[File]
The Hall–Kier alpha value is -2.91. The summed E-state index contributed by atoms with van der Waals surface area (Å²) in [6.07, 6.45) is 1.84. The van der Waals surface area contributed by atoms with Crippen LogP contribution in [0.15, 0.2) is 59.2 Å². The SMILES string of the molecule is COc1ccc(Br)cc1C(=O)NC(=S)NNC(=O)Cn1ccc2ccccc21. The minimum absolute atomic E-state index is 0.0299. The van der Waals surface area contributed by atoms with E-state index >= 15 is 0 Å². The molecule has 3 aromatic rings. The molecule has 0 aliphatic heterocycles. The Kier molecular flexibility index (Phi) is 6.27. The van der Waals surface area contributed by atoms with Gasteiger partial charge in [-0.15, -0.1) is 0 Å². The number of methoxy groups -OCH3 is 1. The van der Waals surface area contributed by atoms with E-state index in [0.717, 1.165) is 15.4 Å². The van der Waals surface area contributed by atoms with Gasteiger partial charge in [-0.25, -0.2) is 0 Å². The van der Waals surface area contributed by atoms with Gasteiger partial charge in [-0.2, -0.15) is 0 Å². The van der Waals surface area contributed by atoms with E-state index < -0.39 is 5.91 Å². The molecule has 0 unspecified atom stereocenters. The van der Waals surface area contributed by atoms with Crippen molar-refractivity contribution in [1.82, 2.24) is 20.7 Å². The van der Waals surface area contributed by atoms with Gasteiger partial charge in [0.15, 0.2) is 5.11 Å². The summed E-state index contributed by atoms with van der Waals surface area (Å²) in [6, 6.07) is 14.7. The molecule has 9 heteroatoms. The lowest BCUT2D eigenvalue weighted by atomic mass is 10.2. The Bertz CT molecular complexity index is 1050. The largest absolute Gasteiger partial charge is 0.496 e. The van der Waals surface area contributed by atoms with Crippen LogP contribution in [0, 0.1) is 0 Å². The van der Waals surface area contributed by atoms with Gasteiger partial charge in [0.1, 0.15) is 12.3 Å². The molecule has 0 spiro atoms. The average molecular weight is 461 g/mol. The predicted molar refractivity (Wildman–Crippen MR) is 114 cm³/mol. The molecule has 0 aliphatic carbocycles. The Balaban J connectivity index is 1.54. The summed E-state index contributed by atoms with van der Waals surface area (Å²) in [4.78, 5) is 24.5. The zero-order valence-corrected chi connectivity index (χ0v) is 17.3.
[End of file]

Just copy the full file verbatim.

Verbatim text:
The Hall–Kier alpha value is -2.91. The summed E-state index contributed by atoms with van der Waals surface area (Å²) in [6.07, 6.45) is 1.84. The van der Waals surface area contributed by atoms with Crippen LogP contribution in [0.15, 0.2) is 59.2 Å². The SMILES string of the molecule is COc1ccc(Br)cc1C(=O)NC(=S)NNC(=O)Cn1ccc2ccccc21. The minimum absolute atomic E-state index is 0.0299. The van der Waals surface area contributed by atoms with E-state index >= 15 is 0 Å². The molecule has 3 aromatic rings. The molecule has 0 aliphatic heterocycles. The Kier molecular flexibility index (Phi) is 6.27. The van der Waals surface area contributed by atoms with Gasteiger partial charge in [-0.15, -0.1) is 0 Å². The number of methoxy groups -OCH3 is 1. The van der Waals surface area contributed by atoms with E-state index in [0.717, 1.165) is 15.4 Å². The van der Waals surface area contributed by atoms with Gasteiger partial charge in [-0.25, -0.2) is 0 Å². The van der Waals surface area contributed by atoms with Gasteiger partial charge in [-0.2, -0.15) is 0 Å². The van der Waals surface area contributed by atoms with E-state index < -0.39 is 5.91 Å². The molecule has 0 unspecified atom stereocenters. The van der Waals surface area contributed by atoms with Crippen molar-refractivity contribution in [1.82, 2.24) is 20.7 Å². The van der Waals surface area contributed by atoms with Gasteiger partial charge in [0.15, 0.2) is 5.11 Å². The summed E-state index contributed by atoms with van der Waals surface area (Å²) in [6, 6.07) is 14.7. The molecule has 9 heteroatoms. The lowest BCUT2D eigenvalue weighted by atomic mass is 10.2. The Bertz CT molecular complexity index is 1050. The largest absolute Gasteiger partial charge is 0.496 e. The van der Waals surface area contributed by atoms with Crippen LogP contribution in [0, 0.1) is 0 Å². The van der Waals surface area contributed by atoms with Gasteiger partial charge in [0.1, 0.15) is 12.3 Å². The molecule has 0 spiro atoms. The average molecular weight is 461 g/mol. The predicted molar refractivity (Wildman–Crippen MR) is 114 cm³/mol. The molecule has 0 aliphatic carbocycles. The Balaban J connectivity index is 1.54. The summed E-state index contributed by atoms with van der Waals surface area (Å²) in [4.78, 5) is 24.5. The zero-order valence-corrected chi connectivity index (χ0v) is 17.3.